Most Facebook page owners are aware that on February 29th, Facebook rolled out its new Timeline layout for pages; Facebook has given page owners a month to integrate the new layout on their pages.

Many page owners who aren’t using Facebook features to their full capacity in their Social Media Marketing strategies have either blindly clicked the “Publish” button, or are just waiting for the change to take place on its own. Those who understand Facebook‘s critical role in Social Media Marketing, and have taken advantage of its many features are a little more reserved about activating the new Facebook Timeline page layout.

Some are very concerned about what the new layout means for their businesses. Like it or not, though the current page layout will be replaced with Facebook’s new Timeline page layout on March 30, so it’s best to prepare now. If you haven’t taken full advantage of Facebook’s features for your food truck or food stand, this is a perfect opportunity for you to step into the limelight and shine.

Before jumping in and publishing your new layout, you’ll need to understand what the new Timeline and its elements mean for your business. The first obvious change is an entirely new look. While it may seem a bit confusing at first, you’ll quickly adapt and understand where everything’s moved to. You will soon realize that the new Timeline brings far more control and power to your Facebook page.

A Completely New Look

Facebook Timeline Page Layout for Stitches 'n Dishes - Admin View

With Facebook’s Timeline page layout, you now have two main photos instead of one. The main page photo is now smaller than it was in the old layout, but we now have a massive cover photo that appears as a banner across the top of the page. Just like Profile Timeline, the cover photo is optional, though you’re doing your business a disservice by not uploading a cover photo. Think of your main page photo as a business card, and the cover photo as signage on your food truck or stand.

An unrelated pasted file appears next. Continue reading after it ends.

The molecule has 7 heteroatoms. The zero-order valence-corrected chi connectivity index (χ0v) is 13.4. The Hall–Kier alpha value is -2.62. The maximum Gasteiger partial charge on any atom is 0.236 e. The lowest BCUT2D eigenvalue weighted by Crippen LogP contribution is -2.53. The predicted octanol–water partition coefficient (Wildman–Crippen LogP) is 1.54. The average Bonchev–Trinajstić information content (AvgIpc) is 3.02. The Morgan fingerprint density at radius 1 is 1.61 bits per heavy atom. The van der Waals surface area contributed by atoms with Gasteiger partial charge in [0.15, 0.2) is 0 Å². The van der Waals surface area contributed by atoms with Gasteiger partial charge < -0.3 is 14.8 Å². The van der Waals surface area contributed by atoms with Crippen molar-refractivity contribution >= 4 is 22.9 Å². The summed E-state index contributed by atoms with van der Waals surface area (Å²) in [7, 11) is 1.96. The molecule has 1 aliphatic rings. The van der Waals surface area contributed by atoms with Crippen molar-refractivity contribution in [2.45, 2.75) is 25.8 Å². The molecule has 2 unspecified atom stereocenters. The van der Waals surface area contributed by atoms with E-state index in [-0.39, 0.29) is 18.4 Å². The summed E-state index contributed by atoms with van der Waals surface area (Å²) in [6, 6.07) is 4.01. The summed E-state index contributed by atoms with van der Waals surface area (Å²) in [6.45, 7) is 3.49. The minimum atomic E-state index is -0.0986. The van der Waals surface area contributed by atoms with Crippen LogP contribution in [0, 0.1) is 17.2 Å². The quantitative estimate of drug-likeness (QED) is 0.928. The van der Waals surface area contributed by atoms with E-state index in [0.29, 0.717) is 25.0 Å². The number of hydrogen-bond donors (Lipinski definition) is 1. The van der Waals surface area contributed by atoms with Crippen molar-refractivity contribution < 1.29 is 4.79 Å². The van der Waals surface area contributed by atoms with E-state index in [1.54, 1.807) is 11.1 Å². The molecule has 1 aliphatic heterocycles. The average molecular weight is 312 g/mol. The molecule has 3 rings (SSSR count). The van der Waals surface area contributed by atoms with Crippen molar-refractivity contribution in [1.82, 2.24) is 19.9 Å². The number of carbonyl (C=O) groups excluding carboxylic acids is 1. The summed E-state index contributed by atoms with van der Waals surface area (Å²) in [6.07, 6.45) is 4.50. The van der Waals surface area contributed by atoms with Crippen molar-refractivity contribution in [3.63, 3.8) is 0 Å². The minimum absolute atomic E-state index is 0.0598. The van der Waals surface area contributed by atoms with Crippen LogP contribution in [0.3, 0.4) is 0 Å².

Important Rule About Cover Photos:

Cover photos may not advertise anything. Do not use a cover photo as an opportunity to promote a coupon, sale, event, etc. Don’t even use the cover photo as a “like gate,” asking people to like your page, or your other contact information (website, telephone numbers, other social networks, etc). These are all violations of Facebook’s policies.

The cover and main page photos should emphasize one thing – your branding. Together, they let the world know who you are. Your main page photo is what people will see on walls and comments when you post, just as if you left a business card with a note. Use the main page photo to display your logo or a photo of your product.

The cover photo could be a continuation of the main page photo, or a photo of your truck or stand, people eating your food, etc. Or maybe your cover photo will be a photo collage, picturing your menu items.

Create a 851 x 315 pixel cover photo for your page that says something about your business. Because the main page photo is an overlay on the cover photo, you have a great opportunity to be creative here. We chose to make our cover photo a continuation of our main page photo.

When we post a comment or update, viewers see Stitch with his knife and fork, but when they click on our name to visit our page, they find a continuation of the main page photo, and our full branding on the cover. The main page photo is 125 x 125 pixels inside the border, and 135 x 135 pixels, including the border, but the real trick here is that it must be at least 180 x 180 pixels to upload.

Facebook Tabs Have Moved – The Good and the Bad

Page Tabs are Larger with Customizable Icons, but Only the Top Four Display

This is probably the single most popular complaint food trucks and food stands may have about the new Facebook Timeline page layout. First, the new page layout eliminates landing pages. Previously, a landing page was a designated tab that viewers would see if they didn’t already like your page. A landing page could include a call to action such as, “Like our page to access our secret menu,” along with graphics.

No More Landing Pages

Now everyone “lands” on the same page when they visit, regardless of their “like status.”